A female servant led him to one of the gardens.  It was a hot day, and the shade cast across the garden by the palace was very welcome.  Egeria was seated upon one of four marble benches placed around a fountain in the shape of a rearing horse.

"Leave us," the Goa'uld said to the servant, who immediately departed.  There was no one else in the garden.

Egeria gestured toward one of the other benches.  "Please sit," she requested, surprising Daniel.  It was not the words that surprised him but her voice.  Instead of the deep, echoing tone of a Goa'uld, she'd spoken in a normal human voice.  He knew that Goa'uld were quite capable of speaking in a normal voice, but it was a very rare thing for them to do so.

Once Daniel had taken a seat, Egeria studied him for a while.  "Are you well?"

"Yes, thank you."

"I have heard good things about you from Aulus."

"You have?"

Egeria smiled.  "Yes.  He is quite taken with you.  He spins words of praise every time he speaks of you."

Daniel blushed slightly, ducking his head.  The reaction amused Egeria.  So, he was also modest.  Not many men with his talents and attractiveness would possess that quality.

"Tell me about yourself, Daniel.  You have said that you are a traveler and explorer.  I studied the strange devices that were upon your person when you arrived.  I have never before seen things like some of them.  The level of technology used to make them is greater than that which most other humans possess."

Daniel tensed.  At this time in history, there were probably very few human cultures with a higher level of technology.  If she asked where he got those things, what could he tell her?

"Have you been to many worlds?" she asked instead.

"Too many to name without having to think about it."

Egeria rose to her feet and began wandering around.  "I should imagine that you have seen many wondrous things."

Daniel nodded.  "Yes, I have."

"It must have been exhilarating to wander with such freedom."

Daniel wasn't sure how to reply to that, considering his present circumstances, so he remained silent.

Egeria turned to him.  "Do you still long for freedom?"

"Of course I do.  I've been free my whole life.  Slavery is not something that's easy to accept."

Egeria smiled.  "I applaud your honesty.  I would not expect you to accept your situation easily."  She walked up to him and sat on the bench.  "Tell me.  Do you have a wife or a lover?"  She did not fail to see the flash of pain that passed over Daniel's face before he cast his eyes to the ground.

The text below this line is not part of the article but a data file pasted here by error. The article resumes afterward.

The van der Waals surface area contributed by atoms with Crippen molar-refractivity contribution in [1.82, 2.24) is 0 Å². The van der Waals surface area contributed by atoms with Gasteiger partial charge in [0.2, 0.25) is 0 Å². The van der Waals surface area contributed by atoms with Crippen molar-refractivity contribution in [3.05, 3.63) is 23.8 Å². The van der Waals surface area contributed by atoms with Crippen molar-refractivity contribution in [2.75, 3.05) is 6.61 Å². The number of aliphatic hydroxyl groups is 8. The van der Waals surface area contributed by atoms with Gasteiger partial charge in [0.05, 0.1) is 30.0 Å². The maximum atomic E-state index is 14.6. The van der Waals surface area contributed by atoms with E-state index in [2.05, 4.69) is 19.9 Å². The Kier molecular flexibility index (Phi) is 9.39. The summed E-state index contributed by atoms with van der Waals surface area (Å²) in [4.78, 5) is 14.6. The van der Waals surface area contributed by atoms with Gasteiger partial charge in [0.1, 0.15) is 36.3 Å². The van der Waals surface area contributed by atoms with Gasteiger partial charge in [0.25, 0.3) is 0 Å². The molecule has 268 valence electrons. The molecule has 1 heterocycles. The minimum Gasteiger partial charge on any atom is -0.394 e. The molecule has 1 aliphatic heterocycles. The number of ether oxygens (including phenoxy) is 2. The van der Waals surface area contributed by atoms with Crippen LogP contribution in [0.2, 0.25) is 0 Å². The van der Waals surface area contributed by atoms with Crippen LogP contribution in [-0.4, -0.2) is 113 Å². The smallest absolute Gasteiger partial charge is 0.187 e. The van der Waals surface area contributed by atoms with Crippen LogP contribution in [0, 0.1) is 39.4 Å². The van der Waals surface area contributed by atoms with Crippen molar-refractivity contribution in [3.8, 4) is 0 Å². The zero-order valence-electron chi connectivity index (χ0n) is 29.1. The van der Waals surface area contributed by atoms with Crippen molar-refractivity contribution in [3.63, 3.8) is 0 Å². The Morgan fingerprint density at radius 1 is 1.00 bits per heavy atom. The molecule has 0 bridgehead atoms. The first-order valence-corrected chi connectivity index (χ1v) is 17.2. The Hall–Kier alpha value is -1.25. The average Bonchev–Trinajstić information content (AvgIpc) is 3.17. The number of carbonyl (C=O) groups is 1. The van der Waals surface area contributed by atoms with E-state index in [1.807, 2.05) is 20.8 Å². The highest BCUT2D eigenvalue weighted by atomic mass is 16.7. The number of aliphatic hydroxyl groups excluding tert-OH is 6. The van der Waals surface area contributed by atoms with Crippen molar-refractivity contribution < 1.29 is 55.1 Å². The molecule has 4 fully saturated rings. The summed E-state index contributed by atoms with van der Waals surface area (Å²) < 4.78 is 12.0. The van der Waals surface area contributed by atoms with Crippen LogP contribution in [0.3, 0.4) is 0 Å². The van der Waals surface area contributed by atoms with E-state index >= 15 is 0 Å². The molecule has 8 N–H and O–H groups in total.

"I . . . lost my wife a year ago," he said in a low voice.

"I am sorry for your pain."  Egeria searched what she could see of his face.  "You still love her."

Daniel sighed.  "Yes, very much."

"There has been no other since her?"

Daniel paused before replying.  "There was one, but it was a mistake, something I realized before it went very far."

"But surely you have sought pleasure with someone since the death of your wife."

Daniel frowned and stood up.  "I am not the kind of man who does things like that.  I know that, in this society, casual sex is common, but that isn't something I do.  I never have."

Egeria was surprised.  In her experience, young men did not deny themselves the pleasure of sex for long, with the exception of priests who were required to remain celibate.  Yet this man before her was claiming that he had been with no one for at least a year.

Egeria had summoned Daniel here today because it was time for her to spawn again, and she had decided to choose him to mate with for the code of life, yet, now, she was beginning to wonder if he would be willing to do so.  Of course, she could force him.  She had that power.  But she did not want to do that.  She wanted him to be a willing lover.

"You do not wish to be with any woman, then?" she asked.

Daniel looked across the garden at a tree that looked like a miniature version of an oak.  "There is only one woman I want to be with in that way, and that's something that can never be," he replied, his voice reflecting his grief.

"Your wife was fortunate to have a husband who loved her so much."

Daniel sighed softly.  "I was the lucky one."

Egeria rose to her feet.  Though she had greatly desired to have Daniel be the one with whom she would mate, she would not make him do what would clearly be against his will.  There would be no pleasure in that.

"There is business to which I must attend," she said.  "You may return to your duties now."

Daniel bowed his head, then left the garden, allowing himself to relax.  For a while there, he was beginning to wonder about the reason why Egeria asked him to come here.  He could not forget that she was a Goa'uld queen and what queens required in order to produce larvae that would be compatible with a human host.  He'd begun to worry that she had her eye on him to be the "donor."  He was immensely relieved that either he'd been wrong or she'd changed her mind.

During the incident with Seth, Daniel had talked to Jacob about Hathor revealing that the male members of SG-1 were now immune to the effects of her pheromone-like breath.  He'd been thinking that might mean they would also be immune to Nish'ta, the chemical Seth was using to control his followers since it was chemically similar to what a queen uses.  Jacob explained that wouldn't be the case and went on to say that, because the drug of each Goa'uld queen has a different chemical makeup, it was likely that the immunity to Hathor's breath also would not protect them against that of other queens.  This meant that Daniel would have no defense against Egeria if she chose to force him to mate with her.  All he could hope was that it was something he'd never have to face.